Though well-equipped with scientific training and expertise, scientists need to be aware of the resources available to help them share their work with a public audience, learns Aliyah Weinstein.
Recently, more and more emphasis has been put on scientists to communicate their research to public audiences. National scientific organizations such as the American Society for Biochemistry and Molecular Biology and the American Society for Cell Biology encourage their members to reach beyond the bench, and many blogs help scientists describe their research to wider audiences. At the University of Pittsburgh, where I’m working on my PhD, graduate student and postdoc organizations on campus share their excitement about science with the public through partnerships with local museums and school districts.
Unfortunately, while many scientists are interested in sharing their work with scientists in other fields or with lay audiences, these opportunities are not always supported by universities or PIs. To showcase the importance of scientists sharing science, I spoke with Dr. Lisa Girard, Director of Scientific Communications at the Broad Institute of MIT and Harvard in Cambridge, Massachusetts. Here, she explains why science communication is important, her path into the field, and how scientists can expand the reach of their work both within and outside of the scientific community.
How did you get into your career in science communication?
My path from bench scientist to scientific communications was actually very serendipitous. All through school I had always loved to write and edit — but I also loved science and doing research. During graduate school, I looked forward to any opportunities I had to write, or help someone write, pretty much anything about science. I even loved writing my thesis! Once I was a postdoc, I still planned to have a career in research, but I was also doing some freelance writing and editing. When I finished, my advisor offered me a role creating an online review for C. elegans biology. That review became WormBook, and that was my transition from the bench.
Why is it important for scientists to communicate their research outside of traditional publishing channels?
Scientific journals are aimed almost exclusively at a scientific audience. Beyond that community, there’s a significant audience that wants to understand research that’s happening, both for its own importance, as well as to consider how findings could inform fields such as medicine, climate change, agricultural policy, and more.
How does your science communications office at the Broad work with researchers? How do you decide what to focus on?
Broad Communications creates a range of different types of content, including press releases, blogs, news stories, profiles, and videos to tell the story of the science happening here. We try to talk regularly with researchers around the institute so we know what’s going on. They also reach out to us if, for example, they’re publishing a paper that they think is interesting. Additionally, our office works with reporters to let them know about stories they might like to cover, and then connects them with the appropriate individuals for interviews.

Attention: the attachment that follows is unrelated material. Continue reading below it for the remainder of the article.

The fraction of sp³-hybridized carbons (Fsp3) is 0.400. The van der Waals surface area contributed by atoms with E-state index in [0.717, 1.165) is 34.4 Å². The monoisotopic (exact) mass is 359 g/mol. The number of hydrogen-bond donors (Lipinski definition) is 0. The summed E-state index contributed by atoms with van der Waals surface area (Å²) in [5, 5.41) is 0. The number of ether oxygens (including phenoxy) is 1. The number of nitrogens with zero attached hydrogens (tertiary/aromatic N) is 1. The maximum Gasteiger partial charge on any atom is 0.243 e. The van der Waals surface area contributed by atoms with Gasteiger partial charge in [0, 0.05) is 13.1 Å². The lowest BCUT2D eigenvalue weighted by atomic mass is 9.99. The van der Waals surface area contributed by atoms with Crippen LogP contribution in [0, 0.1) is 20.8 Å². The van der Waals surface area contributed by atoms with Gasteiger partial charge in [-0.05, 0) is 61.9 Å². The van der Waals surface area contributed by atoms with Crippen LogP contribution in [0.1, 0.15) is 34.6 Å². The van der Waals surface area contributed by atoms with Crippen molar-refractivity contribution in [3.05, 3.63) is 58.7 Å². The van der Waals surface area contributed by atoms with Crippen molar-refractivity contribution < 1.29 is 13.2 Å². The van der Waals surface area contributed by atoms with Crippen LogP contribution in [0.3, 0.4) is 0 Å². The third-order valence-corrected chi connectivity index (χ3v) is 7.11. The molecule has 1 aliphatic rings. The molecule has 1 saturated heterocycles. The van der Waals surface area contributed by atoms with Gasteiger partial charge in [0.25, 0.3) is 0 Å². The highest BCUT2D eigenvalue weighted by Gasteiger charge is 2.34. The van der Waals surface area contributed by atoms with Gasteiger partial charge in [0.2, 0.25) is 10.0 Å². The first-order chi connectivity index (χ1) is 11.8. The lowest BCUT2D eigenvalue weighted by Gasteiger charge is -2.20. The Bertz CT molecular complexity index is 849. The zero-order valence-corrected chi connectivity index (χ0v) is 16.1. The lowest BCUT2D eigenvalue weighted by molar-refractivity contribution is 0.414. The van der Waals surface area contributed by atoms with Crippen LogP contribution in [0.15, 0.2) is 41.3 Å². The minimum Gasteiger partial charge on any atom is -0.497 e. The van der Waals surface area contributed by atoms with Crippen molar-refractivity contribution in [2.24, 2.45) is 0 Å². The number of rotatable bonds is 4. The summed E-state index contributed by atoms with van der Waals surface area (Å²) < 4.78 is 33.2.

What are some ways that researchers in the lab can directly share their work with people who wouldn’t normally see it?
There are many ways to share your work beyond the confines of your weekly lab meeting! Look for opportunities to speak at less-specialized conferences, see what your university or institute does in terms of partnering with local schools, look to become involved with a speaker series in your town or city, or see if your university has a publication (such as a newspaper or magazine) to which you could contribute.
Give me three tips to ensure that researchers communicate their science effectively.
First, skip the jargon. Scientists spend a lot of time talking with other researchers whose work is very similar to their own, so it’s easy to forget that much of what they consider everyday vocabulary is pretty close to gibberish for a non-expert who wants to hear about your work. Use accessible language. If you must use a technical term, explain what it means.
Second, get to the point. When people are reading what you’ve written or are listening to you, you should frame what you are presenting so your audience can quickly have a handle of what you are intending to convey.
Third, don’t overstate your conclusions. Do not try and make your topic or findings seem more impactful than they might actually be.
Lisa Girard, PhD is Director of Scientific Communications at the Broad Institute of MIT and Harvard in Cambridge, Massachusetts where she works to create content that translates findings from Broad scientists for the interested non-expert. Previously, Lisa was the science editor at the Harvard Stem Cell Institute and a scientific editor at the California Institute of Technology. Lisa received her PhD from the University of California, Berkeley and completed a postdoc in C. elegans genetics at the California Institute of Technology.
Aliyah Weinstein is a graduate student in immunology at the University of Pittsburgh, where her research focuses on the pathways controlling anti-tumor immunity. Outside of the lab she enjoys learning languages, trying to achieve her goal of visiting all 50 U.S. states, and eating at all of Pittsburgh’s delicious restaurants. You can find Aliyah on LinkedIn, Twitter, and her blog.